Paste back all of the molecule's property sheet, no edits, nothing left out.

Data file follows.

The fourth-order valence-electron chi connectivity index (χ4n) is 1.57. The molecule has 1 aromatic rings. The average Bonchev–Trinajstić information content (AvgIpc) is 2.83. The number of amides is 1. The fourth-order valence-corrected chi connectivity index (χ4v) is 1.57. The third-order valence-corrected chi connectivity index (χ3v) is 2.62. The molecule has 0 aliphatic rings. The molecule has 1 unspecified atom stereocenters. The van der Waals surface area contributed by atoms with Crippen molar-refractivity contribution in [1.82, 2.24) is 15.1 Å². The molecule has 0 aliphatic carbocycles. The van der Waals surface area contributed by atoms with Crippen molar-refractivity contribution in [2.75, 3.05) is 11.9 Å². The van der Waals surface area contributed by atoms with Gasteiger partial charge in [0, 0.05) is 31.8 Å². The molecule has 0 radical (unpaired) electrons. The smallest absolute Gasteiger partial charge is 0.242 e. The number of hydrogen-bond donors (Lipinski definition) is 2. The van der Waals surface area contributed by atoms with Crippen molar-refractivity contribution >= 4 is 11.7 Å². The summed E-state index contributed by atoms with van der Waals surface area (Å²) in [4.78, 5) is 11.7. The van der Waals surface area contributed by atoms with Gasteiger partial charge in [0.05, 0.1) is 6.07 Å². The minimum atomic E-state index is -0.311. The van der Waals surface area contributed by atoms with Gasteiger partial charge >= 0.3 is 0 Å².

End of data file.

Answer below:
The fourth-order valence-electron chi connectivity index (χ4n) is 1.57. The molecule has 1 aromatic rings. The average Bonchev–Trinajstić information content (AvgIpc) is 2.83. The number of amides is 1. The fourth-order valence-corrected chi connectivity index (χ4v) is 1.57. The third-order valence-corrected chi connectivity index (χ3v) is 2.62. The molecule has 0 aliphatic rings. The molecule has 1 unspecified atom stereocenters. The van der Waals surface area contributed by atoms with Crippen molar-refractivity contribution in [1.82, 2.24) is 15.1 Å². The molecule has 0 aliphatic carbocycles. The van der Waals surface area contributed by atoms with Crippen molar-refractivity contribution in [2.75, 3.05) is 11.9 Å². The van der Waals surface area contributed by atoms with Gasteiger partial charge in [0, 0.05) is 31.8 Å². The molecule has 0 radical (unpaired) electrons. The smallest absolute Gasteiger partial charge is 0.242 e. The number of hydrogen-bond donors (Lipinski definition) is 2. The van der Waals surface area contributed by atoms with Crippen molar-refractivity contribution >= 4 is 11.7 Å². The summed E-state index contributed by atoms with van der Waals surface area (Å²) in [4.78, 5) is 11.7. The van der Waals surface area contributed by atoms with Gasteiger partial charge in [0.05, 0.1) is 6.07 Å². The minimum atomic E-state index is -0.311. The van der Waals surface area contributed by atoms with Gasteiger partial charge >= 0.3 is 0 Å².